Start with a Focal Point

When composing an image, whether it’s a still life or flat lay, we usually start with a subject to use as a focal point.

When you think about it, what inspires you to take a photo? Most likely it’s that beautiful bouquet, or that bowl of gorgeous fruit. A focal point is the most visually interesting area of the composition and it will be the first thing a person looks at. Easy enough, but there are ways to shoot and edit an image to help draw the viewers’ eye right to it.

So thank you to Ann Davis for asking this question in my last post “Ask me a Question“.

When planning a flat lay what do you think the most important element is?

Ann Davis

So, my answer is, of course, a focal point, because without it we wouldn’t know where to look and we’d lose interest very quickly.

Sage on “Slate” is the perfect example of a focal point .. there’s absolutely no doubt what it is I want you to look at. Of course it’s the bowl of sage, but to make it stand out even more, I added a radial gradient to the sage and increased the exposure and texture. Another way to bring your viewers eye to the focal point is to add a vignette to darken the outer edges of the image which draws the eye inward.

The pinch bowls, garden shears, and ribbon are supporting elements.

Focal Point
Sage on Slate

Strawberries on Cracked Pepper is a little busier but the big bowl of strawberries is the intended focal point. It’s position in the image draws the viewers eye right away, but to give it more weight I set it on a black plate and used a radial gradient to make the strawberries lighter.

focal point
Strawberries on Cracked Pepper

In the following photo it’s pretty obvious the bouquet of lupins is the focal point. But there are a couple techniques I used to get the viewer to look closely at the bouquet.

Focal Point
  • It started in camera with a shallow depth of field. As you probably know, a shallow depth of field is achieved by shooting with a low f-number, or f-stop and setting the focus on the subject. Here I used my 50mm lens with an f-stop of 1.4 which brings the subject into sharper focus and blurs the background, and in this case, the foreground as well.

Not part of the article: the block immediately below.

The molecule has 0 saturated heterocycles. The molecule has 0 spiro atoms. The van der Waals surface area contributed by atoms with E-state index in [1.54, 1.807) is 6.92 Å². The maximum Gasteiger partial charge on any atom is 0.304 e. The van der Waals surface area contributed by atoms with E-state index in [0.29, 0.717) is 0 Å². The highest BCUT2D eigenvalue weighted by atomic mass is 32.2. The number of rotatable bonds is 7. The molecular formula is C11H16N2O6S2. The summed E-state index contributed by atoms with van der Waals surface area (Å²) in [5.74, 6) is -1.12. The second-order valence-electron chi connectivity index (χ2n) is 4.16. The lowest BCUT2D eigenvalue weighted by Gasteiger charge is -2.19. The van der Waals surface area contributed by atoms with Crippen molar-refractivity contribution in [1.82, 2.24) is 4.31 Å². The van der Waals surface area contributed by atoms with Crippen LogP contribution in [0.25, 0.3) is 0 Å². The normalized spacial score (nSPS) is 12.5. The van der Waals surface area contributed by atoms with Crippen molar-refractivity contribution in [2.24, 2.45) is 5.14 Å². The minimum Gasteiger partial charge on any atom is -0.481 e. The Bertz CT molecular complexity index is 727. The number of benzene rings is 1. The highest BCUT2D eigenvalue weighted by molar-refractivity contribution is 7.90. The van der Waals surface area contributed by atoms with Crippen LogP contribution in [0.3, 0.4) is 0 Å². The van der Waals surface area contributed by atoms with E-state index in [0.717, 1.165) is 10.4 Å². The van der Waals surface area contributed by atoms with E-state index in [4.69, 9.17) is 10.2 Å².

• I desaturated the greens in the background using the HSL Slider, then used a brush to bring it back up in the lupins and leaves.
  • Lastly, I cropped closely and put the bouquet slightly right of centre.

OK, so, the above two images are the best examples, but I don’t always get it right, so I’m sharing an image that just did not work .. but .. let me explain ; )

In this image the intended focal point is the tulips, but it’s not working for me. Yes, the tulips are the intended focal point, but there is just too much going on and I can hardly concentrate! yikes .. the last thing I want to cause my viewers is confusion (ahem).

So here’s the explanation for my failed attempt : )

What I was trying to demonstrate when I went about setting up the tulip flat lay was just how much a person could fit on the new 24″x36″ super smooth printed backgrounds. While I guess I may have accomplished just that, the image is so cluttered and distracting no one would spend more than a second trying to make sense of it. I admit .. total failure. Note to self: keep it simple!

Thanks again to Ann for the inspiration!

At any time if you have a question about styling or editing using my backgrounds, just ask! Ask here or on my previous post “Ask me a Question“.

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  1. Barb,
    Thank you for sharing this creative information. You make everything look so easy. I appreciate you taking the time to continue to create, 5 minutes before you were having surgery ✨ I look forward to seeing what you will be doing in the next few months ✨🥾🥾 but do take it slow.
    Ann xx

    1. Hi Ann, thank you so much for your support my friend! Post-surgery I’m learning that I really have no other choice than to take it slow .. some of my dreams may have to wait, but that’s ok xo

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